The National Self-Detection Program for Scoliosis

The past several decades have seen major advances in the management of spinal deformity generally and of adolescent idiopathic scoliosis (AIS) in particular. It is now well established that early detection of AIS, and treatment where indicated, result in better outcomes as might well be expected on general principles. This is the basis of screening adolescent girls for scoliosis because in the early stages of curve development the girls have no symptoms.

The screening of schoolgirls commenced in many countries world-wide in the 70s, but there was considerable debate about the cost effectiveness of the programs. Apart from the not inconsiderable cost factor, there were no data to establish clearly the efficacy of brace treatment. This was later demonstrated in a suitably designed international clinical trial.

School screening was introduced sporadically in Australia and to a variable extent in most states and territories. By the early 90s the cost factor led to the abandonment of most programs in government schools and a new strategy was needed. The Spine Society of Australia introduced The National Self-Detection Program for Scoliosis. In essence this entails the distribution of a simple Fact Sheet for the target age group (10-12 years of age) in which the outward signs of scoliosis are described. If, after reading the Fact Sheet, a girl or her parents think she may have a curvature then follow-up with the family doctor is recommended. An educational program on scoliosis for general practitioners was introduced via The Australian Family Physician and is available on this website. This is complemented by an educational program for radiologists, also available on this website.The specific aims of the latter program are to keep radiation exposure to a minimum when x-rays are required for assessment and to standardize reporting to assist family doctors in managing small curves (<20°) and making decisions on specialist referral.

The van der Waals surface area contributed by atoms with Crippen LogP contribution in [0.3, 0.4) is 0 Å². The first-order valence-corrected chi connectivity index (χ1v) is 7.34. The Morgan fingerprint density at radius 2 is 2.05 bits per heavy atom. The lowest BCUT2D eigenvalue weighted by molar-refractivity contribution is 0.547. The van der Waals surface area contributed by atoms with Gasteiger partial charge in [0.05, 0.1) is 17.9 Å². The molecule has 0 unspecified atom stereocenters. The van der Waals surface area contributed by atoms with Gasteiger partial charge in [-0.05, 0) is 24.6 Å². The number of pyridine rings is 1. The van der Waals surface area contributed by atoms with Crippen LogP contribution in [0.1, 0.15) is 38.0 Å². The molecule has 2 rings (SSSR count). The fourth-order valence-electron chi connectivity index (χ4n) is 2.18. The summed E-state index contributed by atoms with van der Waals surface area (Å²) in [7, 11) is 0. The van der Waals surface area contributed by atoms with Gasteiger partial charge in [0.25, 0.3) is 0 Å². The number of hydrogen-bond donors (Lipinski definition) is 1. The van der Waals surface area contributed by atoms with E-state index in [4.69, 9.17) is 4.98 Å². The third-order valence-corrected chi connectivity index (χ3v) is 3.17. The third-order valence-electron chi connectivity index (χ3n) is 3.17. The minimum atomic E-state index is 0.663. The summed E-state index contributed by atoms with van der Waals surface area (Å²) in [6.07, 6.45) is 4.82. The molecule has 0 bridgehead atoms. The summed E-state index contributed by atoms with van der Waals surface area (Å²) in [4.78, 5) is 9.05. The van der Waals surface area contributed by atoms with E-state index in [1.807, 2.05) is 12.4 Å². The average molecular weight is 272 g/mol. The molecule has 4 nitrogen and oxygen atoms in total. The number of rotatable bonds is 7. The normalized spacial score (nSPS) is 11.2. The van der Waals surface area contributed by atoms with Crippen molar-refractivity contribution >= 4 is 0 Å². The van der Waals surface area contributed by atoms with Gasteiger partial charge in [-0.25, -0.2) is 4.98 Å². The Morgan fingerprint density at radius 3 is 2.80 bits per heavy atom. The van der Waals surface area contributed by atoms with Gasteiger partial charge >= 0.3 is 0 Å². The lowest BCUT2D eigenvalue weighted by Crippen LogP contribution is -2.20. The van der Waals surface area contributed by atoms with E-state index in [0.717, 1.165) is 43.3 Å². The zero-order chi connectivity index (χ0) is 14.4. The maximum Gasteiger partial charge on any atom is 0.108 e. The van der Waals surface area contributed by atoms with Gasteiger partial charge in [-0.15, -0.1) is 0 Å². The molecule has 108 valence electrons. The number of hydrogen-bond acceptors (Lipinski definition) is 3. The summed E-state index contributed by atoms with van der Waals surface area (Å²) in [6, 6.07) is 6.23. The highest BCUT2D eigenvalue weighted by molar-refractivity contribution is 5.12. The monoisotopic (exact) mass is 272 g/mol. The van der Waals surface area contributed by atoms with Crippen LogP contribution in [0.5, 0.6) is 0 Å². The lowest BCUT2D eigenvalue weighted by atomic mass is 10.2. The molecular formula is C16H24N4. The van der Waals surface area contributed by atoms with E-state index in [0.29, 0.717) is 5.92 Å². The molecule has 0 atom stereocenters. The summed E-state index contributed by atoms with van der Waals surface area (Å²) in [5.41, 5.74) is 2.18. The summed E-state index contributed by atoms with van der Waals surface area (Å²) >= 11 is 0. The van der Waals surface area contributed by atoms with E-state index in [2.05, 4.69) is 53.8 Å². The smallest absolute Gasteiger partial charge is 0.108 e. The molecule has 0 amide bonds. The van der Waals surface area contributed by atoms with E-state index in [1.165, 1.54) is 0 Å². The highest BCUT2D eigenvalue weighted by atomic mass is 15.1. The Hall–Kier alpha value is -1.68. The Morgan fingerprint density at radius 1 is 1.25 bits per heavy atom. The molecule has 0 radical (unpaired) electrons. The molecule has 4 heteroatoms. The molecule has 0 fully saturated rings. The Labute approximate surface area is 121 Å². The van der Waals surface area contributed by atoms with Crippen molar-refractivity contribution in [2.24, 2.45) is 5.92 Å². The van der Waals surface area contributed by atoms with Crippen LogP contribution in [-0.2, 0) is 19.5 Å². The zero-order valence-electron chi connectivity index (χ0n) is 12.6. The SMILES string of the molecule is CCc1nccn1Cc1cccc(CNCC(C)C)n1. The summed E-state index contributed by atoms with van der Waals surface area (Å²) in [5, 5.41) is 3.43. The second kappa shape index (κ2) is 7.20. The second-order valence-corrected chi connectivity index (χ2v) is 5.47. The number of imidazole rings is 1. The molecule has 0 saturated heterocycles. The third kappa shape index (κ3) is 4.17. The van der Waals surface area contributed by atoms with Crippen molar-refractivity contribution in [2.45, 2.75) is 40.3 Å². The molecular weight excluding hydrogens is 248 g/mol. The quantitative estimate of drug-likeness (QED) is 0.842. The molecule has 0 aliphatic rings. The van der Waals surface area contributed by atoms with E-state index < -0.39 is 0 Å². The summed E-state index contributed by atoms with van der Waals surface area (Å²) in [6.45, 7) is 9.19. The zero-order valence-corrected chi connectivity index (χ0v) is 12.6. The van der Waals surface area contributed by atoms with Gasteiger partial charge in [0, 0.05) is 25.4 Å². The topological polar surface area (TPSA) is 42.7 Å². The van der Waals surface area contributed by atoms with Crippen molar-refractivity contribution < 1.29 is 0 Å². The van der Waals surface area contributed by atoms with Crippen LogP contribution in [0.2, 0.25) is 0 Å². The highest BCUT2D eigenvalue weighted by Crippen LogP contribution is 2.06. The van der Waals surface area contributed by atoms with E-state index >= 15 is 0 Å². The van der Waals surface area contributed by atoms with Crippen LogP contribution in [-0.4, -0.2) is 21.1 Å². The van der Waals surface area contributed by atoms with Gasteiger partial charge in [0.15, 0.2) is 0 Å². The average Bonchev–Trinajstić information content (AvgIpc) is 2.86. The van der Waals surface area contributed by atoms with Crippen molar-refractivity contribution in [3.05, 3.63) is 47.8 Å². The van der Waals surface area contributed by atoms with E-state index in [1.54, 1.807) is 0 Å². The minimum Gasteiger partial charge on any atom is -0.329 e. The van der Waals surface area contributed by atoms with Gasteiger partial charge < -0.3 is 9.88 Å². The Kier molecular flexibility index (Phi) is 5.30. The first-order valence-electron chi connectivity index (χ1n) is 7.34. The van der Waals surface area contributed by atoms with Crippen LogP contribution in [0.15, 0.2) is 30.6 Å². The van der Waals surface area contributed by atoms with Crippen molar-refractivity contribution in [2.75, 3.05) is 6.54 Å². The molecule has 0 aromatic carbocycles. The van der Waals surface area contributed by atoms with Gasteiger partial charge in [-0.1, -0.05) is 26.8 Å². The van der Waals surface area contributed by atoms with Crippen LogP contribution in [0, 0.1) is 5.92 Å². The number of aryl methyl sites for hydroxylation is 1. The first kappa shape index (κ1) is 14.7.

The program is endorsed by the Paediatrics and Child Health Division of the Royal Australasian College of Physicians.

Each year, all government and non-government girls’ schools will be asked  by a direct approach to school principals, to download the Self-Detection Fact Sheet from the website and distribute it to girls in Years 5 and 7 (10 and 12 years of age in most states and territories).

The optimum time for the detection of scoliosis is just after the onset of the adolescent growth spurt and this corresponds to Years 5-7 for the majority of girls.  No case has ever been made for the screening of boys for scoliosis or for any other forms of spinal abnormality in both sexes.

In summary, self-detection is the way for the future. School screening, when properly conducted, is an effective method for detection but the cost of a national program will remain prohibitive. On the positive side, self-detection places more responsibility on the individual girl for her own health and this is regarded as a good move as it is for so many areas of health these days.

The screening committee of the Spine Society of Australia has a representative in each State and the ACT who are available for consultation. They are:

Dr B C Ashman ACT
John James Memorial Hospital
Level 3 Clinical Services Building
Strickland Crescent
Deakin ACT 2600
Tel: 1300 790 788
Fax: 02 6282 8866

Dr P J Cundy SA
1 Kermode St
North Adelaide SA 5006
Tel:  08 8267 8267
Fax: 08 8267 2007

Dr A J Gray NSW
Suite 29, Level 7
Prince of Wales Private Hospital
Barker Street
Randwick NSW 2031
Tel:  02 9650 4983
Fax: 02 9650 4905

Dr M B Johnson VIC
64 Chapman St
North Melbourne VIC 3000
Tel:  03 9348 9469
Fax: 03 9329 4969

Dr S. Gatehouse QLD and NT
Van Thomson Building,
Suite 14, Level 10,
24 Chasely Street, Auchenflower QLD 4066
tel:  07 3721 8600
fax: 07 3721 8666

Dr P R Woodland WA
14 Altona St
West Perth WA 6005
Tel:  08 9322 7066
Fax: 08 9481 2857

Download National Self-Detection Program for Scoliosis PDF